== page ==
Islam students at LUC

Archive for November 23rd, 2015

In class this week, we talked about three different levels of beliefs/character. Islam (no will power) to Iman (radiating security) to Ehsan (perfection and beautification). From Islam to when you reach the level of Iman there is no way you can’t pray or you can’t fast and when you reach Ehsan level you’re constantly praying. Furthermore, we talked about characters at these levels, Iman –reliable character and Ehsan- influential character. At Islam, you’re the product of your environment moving on to Iman, your believes our strong and everything around you reminds you of God. The third level is all about communication that is the communication with God. The person at the level of Islam is praying for joy, at the Iman level the person is praying because you are keep getting reminded of praying and at Ehsan level everything is praying (everything is an interaction with the Divine).  All these levels are for someone striving to get close to God. Basically, your faith and your character is increasing. Your selflessness is also increasing and your narcissm is decreasing. Today, we also finished the movie in class. I just wanted to say an absolutely amazing movie. Denzel Washington is an amazing actor.

In response to sunkissed23, I really liked how you thought of Ehsan and Muhammad. Since, we talked about communication with God. He was His Messenger and Prophet. It is a great way of thinking. Later, you also mentioned that the Prophets are an even higher level. I’m a Muslim and I find myself at the level of Islam and it would be my honor if I could ever reach up to that level of Ehsan. Be able to form that communication with God. I do have that believe, but I think its different to actually live it and be able to form that interaction.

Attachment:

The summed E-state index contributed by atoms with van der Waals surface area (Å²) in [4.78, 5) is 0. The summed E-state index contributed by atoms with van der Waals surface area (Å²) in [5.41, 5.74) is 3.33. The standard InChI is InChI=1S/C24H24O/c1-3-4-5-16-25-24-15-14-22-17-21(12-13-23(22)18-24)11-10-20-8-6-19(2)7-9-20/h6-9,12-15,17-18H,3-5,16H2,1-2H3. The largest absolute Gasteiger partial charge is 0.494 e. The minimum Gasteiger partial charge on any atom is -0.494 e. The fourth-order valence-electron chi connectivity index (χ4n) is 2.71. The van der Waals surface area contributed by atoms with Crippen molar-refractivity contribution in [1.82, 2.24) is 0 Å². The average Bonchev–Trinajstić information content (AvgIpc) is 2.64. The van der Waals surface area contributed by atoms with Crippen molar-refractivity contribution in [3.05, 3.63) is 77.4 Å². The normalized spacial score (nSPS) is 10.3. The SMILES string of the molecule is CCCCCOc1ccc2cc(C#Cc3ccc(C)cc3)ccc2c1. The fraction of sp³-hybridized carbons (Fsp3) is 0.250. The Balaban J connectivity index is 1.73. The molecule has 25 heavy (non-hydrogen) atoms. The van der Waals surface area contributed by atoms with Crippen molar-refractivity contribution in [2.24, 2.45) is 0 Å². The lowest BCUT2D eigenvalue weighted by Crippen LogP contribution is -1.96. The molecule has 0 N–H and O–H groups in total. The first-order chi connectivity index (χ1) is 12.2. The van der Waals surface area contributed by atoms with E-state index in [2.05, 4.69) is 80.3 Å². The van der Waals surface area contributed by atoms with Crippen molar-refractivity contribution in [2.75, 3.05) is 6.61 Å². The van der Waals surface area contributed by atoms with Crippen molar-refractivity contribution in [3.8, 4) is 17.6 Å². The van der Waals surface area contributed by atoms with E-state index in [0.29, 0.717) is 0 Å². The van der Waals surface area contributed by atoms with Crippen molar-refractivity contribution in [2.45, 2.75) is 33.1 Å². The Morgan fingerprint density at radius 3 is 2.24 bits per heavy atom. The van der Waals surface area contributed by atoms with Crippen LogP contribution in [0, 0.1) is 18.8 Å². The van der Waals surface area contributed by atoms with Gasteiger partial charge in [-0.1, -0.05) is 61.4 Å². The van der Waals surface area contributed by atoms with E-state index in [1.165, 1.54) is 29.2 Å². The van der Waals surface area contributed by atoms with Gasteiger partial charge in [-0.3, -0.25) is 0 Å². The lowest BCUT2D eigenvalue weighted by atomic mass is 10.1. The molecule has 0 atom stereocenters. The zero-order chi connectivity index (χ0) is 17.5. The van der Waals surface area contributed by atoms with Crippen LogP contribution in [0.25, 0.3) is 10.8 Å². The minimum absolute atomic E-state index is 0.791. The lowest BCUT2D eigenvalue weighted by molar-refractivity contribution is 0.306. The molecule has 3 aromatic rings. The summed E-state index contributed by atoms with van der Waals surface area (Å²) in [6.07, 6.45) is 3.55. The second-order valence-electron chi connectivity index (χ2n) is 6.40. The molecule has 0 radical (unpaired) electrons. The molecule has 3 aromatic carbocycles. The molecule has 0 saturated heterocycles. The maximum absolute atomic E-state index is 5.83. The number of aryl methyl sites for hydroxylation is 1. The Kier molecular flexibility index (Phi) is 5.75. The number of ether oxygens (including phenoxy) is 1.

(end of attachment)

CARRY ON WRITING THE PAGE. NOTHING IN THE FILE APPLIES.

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Last week, I was not in class so I finished watching Malcom X.  I think Denzel Washington did an exceptionally amazing job potraying Malcolm X. I can’t really speak about the accuracy of the movie since I don’t have that much knowledge about the history. As a film, it was great. Spike Lee kept the movie fast-paced and vey interesting. Making sure the viewers are into it. The movie is not about just Malcolm X, it is not a one man story. It actually tells the story of the struggle of a race. The film traced him from a young kid to his Nation of Islam days to his death. His beliefs were different, but he never compromised himself. X was a leader in his own right. His ideas weren’t that different from King’s. His approach was honest and a response to the times. Denzel shows every emotion in his face that seemed to formulate in his mind. I seriously thought of him as Malcolm. He really had to earn people’s respect from the background he came from and I liked that.